20th-century Jewish endurance

When the interactive disk is put in your computer, you are linked via the Internet to photos, videos, biographies, background information and lessons on establishing family trees.

September 20, 2007 11:11
3 minute read.
faith disk 88

faith disk 88. (photo credit: )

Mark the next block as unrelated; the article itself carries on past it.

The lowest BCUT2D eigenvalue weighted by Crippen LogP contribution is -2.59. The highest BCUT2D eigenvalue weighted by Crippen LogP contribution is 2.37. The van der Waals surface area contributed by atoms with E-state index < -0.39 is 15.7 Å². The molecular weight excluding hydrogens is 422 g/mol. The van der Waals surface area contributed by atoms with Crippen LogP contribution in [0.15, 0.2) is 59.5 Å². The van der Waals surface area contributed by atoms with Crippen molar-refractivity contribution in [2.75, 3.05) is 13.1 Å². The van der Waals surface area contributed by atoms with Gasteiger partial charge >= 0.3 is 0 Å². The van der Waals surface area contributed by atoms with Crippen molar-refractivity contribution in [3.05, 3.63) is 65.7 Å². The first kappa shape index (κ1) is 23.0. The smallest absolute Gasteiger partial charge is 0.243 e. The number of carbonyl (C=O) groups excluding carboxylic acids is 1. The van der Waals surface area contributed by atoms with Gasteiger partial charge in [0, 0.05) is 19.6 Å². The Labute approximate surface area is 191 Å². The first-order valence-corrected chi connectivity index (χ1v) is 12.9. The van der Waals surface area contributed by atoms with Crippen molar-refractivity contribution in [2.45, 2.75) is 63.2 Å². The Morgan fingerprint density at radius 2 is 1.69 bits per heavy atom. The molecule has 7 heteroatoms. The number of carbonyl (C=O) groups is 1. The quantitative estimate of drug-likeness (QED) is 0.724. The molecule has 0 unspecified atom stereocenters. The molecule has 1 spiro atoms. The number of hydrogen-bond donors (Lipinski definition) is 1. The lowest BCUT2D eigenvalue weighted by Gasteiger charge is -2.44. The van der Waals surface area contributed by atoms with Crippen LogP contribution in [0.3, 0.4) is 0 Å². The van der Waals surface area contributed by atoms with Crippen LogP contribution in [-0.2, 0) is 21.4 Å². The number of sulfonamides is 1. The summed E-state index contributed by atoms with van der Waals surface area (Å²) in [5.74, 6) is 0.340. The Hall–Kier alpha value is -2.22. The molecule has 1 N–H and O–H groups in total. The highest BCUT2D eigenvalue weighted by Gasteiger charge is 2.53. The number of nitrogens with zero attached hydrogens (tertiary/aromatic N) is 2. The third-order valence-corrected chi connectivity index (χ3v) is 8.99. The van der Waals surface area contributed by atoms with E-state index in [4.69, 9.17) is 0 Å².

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Faith & Fate: Dawn of the Century Set #1 and Implosion of the Old Order #2, both comprise a DVD movie and an interactive DVD-ROM, in English for Windows and Mac, by Rabbi Berel Wein and the Destiny Foundation, sold in Israel via Miriam Cubac (052-833-9560 or www.jewishdestiny.com); in the Diaspora via TES (at www.jewishsoftware.com), for ages 12 through adult, special promotion through October 1 of the movie Dawn of the Century free and Set #2 for $24.95, afterwards each is $39.95; special English school edition with a teachers' guide for $59.95. Rating: ***** 'The amazing thing," says Jerusalem rabbi Berel Wein, "is that we are still here!" Indeed, after watching more than two hours of rare archive films he narrates on the Jewish people between 1900 and 1920, one can't help but believe that our survival is remarkable and miraculous. The two film disks cover only two decades, but during that period, world Jewry faced pogroms, disease, blood libels, dislocation and immigration to the West, the Ottoman Empire, World War I, ideological struggles, communism, aliya, assimilation and intermarriage - with the worst to come less than two decades beyond. Wein - a prominent author, historian and Jerusalem Post columnist - and his non-profit Destiny Foundation have committed themselves to chronicling within three years how the turbulent events of the 20th century affected the Jews. The whole series will have 12 parts. "Jewish history," Wein adds, "is our teacher... It is our rearview mirror. If you don't know where you come from, how do you know where you are going?" These two sets are an excellent start and will have most viewers eager for more. They could even intrigue Israeli teenagers (if they are eventually translated into Hebrew) who cram 20th-century history only for their matriculation exam, as well as assimilated young Jews in the Diaspora. Rarely viewed black-and-white videoclips and photos showing the dead of the Kishinev pogroms, the Jews of the Lower East Side and Eastern European shtetls, among others, come from 40 private and public archives. Although most of the Jews of this era lived out their often-abbreviated lives without being aware of the winds of history, the trends, forces and movements around the world that affected them are described in detail by Wein sitting in his book-lined study. The film was directed by the award-winning Ashley Lazarus and the head of archival research was Beverly Beard. Commentary is also provided by leading Jewish historians, such as Prof. Zvi Gitelman (University of Michigan), Prof. Monty Penkower (Jerusalem's Machon Lander Graduate School), Dr. Jeffrey Gurock (Yeshiva University in New York) and Prof. Jane Gerber (City University of New York), with background on the Sephardi community provided by Rabbi Marc Angel of New York's Spanish-Portuguese Synagogue. Wein, an Orthodox rabbi, of course believes that the Jews owe their survival to Torah study and observance. But he gives quite a lot of space to the growth and influence of the Reform and Conservative movements on American Jewry and praises the American Joint Distribution Committee for virtually saving the starving Yishuv in Palestine and Eastern European Jews elsewhere by raising money for them. How the Russian pogroms, Germany's defeat in World War I, the Musar and Enlightenment movements, socialist labor unions, communism, Zionism and others affected the Jews is explained by the narrator and panel of experts and is seen in films that go back more than a century. When the interactive DVD-ROM disk is put in your computer, you are linked via the Internet to additional photos, videos, biographies, background information and lessons on establishing family trees. This feature comprises a hands-on digital historical archive and productivity tool, designed as an educational media resource for school, home and community use. Focusing on how the events and the social, economic and political changes in the first two decades of the past century impacted on the Jewish people, the DVDs also highlight how the Jewish people impacted on the world at large. Clearly an education initiative, Faith and Destiny has the approval and support of the New York Board of Jewish Education as well as educators in Israel and South Africa. A dedicated educators' study guide on a DVD-ROM is being produced by a team of leading Jewish high school teachers for each of the series' 12 episodes. The goal of the project clearly is to educate and inspire Jewish people everywhere and make them proud of their roots. If the rest of the series is as impressive as its beginning and is widely viewed by Jewish youngsters and adults alike, it could have a impact on Jewish preservation and identity.

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